The Bastrop ISD Board of Trustees voted to call for an $88.5 million bond aimed at funding campus renovations and replacing aging infrastructure systems, Bastrop ISD announced Wednesday.
If passed by voters, the proposition would also replace certain technologies, repurpose existing facilities to accommodate growth, expand 21st-century learning and CTE/career pathways, expand fine arts, and enhance district facilities used for athletics, arts and other community programs.
The proposition would also involve an Interest & Sinking (I&S) rate increase of 2.15 cents, Bastrop ISD said.
In a press release, Bastrop ISD mentioned the decision to move forward on the November 7 election followed recommendations from a citizen-based bond review committee that reviewed voter and parent feedback, examined facilities data, and explored options with architects and planners to address district growth and needs.
“Bastrop ISD is a fast growth district, which presents a challenge as well as a responsibility for our district and community,” said Superintendent Steve Murray in the release. “The projects in this bond address growth in a responsible, conservative manner and allow us to capitalize on an opportunity to do good things for our kids. This is about the future of our district, and it’s important that we all stand together to do what is in their best interest.”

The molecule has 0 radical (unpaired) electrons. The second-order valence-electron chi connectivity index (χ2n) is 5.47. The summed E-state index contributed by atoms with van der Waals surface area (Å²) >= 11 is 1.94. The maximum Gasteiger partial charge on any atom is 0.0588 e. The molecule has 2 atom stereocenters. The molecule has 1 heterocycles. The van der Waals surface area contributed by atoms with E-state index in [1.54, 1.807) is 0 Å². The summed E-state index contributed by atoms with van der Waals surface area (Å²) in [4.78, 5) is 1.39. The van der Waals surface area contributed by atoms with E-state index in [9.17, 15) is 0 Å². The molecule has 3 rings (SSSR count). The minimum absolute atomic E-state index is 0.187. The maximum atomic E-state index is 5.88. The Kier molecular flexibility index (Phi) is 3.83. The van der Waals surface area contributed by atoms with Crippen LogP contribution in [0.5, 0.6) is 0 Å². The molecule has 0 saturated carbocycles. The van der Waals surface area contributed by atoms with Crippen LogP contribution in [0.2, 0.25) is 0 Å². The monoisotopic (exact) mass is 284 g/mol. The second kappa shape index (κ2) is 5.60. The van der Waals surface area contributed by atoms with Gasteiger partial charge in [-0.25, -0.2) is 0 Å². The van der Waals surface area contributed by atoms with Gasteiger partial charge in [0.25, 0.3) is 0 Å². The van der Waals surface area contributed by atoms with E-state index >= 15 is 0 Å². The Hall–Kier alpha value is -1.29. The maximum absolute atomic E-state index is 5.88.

For the owner of an average taxable-value home in the district of $143,079, BISD said the impact of the bond would be an increase of $2.02 per month beginning in 2018-19. The school district added that BISD property taxes for senior citizens would not be affected as long as a homestead and over-65-exemption application has been filed with the Bastrop County Appraisal District and any other necessary criteria have been met.
“We believe this bond is the right course of action for our district, for our families, and for our students,” said BISD Board President Ashley Mutschink. “As a board, we feel confident in our understanding of the needs that are before us, and we believe we have a responsibility to address them in a wise and resourceful manner. We don’t have the luxury of letting this opportunity pass us by.”